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Invention of the Point Contact Transistor, 1954

Golden Triangle

The Point Contact Transistor invented by Bardeen and Brattain contained a triangle covered in gold foil and a crystal of germanium on a spring. Brattain attached a single strip of gold foil over the point of a plastic triangle, and then used a razor blade to slice through the gold right at the tip of the triangle. When the contraption was complete, it successfully directed electrical current from one gold contact to the other, and in the process enable the current to emerge from the second gold contact stronger than it was when it entered the first.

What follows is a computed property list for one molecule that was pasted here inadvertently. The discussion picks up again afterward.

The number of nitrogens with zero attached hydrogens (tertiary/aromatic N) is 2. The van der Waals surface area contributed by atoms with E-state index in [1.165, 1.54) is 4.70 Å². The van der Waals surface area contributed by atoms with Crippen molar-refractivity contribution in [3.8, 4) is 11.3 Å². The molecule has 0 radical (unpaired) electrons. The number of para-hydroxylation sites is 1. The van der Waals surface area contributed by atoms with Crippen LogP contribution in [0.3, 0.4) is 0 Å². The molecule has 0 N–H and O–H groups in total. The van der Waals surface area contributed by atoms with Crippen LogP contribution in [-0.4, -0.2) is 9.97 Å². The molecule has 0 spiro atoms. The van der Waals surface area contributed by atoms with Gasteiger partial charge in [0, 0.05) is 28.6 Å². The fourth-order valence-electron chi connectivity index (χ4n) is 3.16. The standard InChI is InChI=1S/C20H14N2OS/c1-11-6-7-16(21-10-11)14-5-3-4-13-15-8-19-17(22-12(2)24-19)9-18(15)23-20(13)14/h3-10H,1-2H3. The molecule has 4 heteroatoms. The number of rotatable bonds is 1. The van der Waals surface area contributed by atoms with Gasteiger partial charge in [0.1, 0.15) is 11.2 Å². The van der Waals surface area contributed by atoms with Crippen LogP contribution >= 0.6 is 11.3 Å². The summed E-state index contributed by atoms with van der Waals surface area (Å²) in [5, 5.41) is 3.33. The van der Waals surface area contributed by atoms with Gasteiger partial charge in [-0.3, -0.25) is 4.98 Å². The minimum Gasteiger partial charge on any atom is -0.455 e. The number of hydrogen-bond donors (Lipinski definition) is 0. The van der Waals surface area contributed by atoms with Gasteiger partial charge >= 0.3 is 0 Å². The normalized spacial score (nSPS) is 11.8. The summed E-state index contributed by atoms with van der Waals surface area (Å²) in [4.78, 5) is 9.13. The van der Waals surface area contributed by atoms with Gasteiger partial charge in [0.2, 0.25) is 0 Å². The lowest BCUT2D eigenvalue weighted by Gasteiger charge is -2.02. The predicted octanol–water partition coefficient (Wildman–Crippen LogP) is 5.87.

The crystal of germanium was the semiconductor present in Bardeen and Brattain's transistor. It sat on a metal plate attached to a voltage source. As a semiconductor, germanium can either let a great deal of electrical current through or none at all, depending on how it is treated. The germanium used by Bardeen and Brattain had an excess of electrons, but the scientists soon discovered that, when an electric signal traveled in through the gold foil, it injected holes (positive particles, the opposites of electrons) into the surface. This created a thin layer along the top of the germanium that contained too few electrons.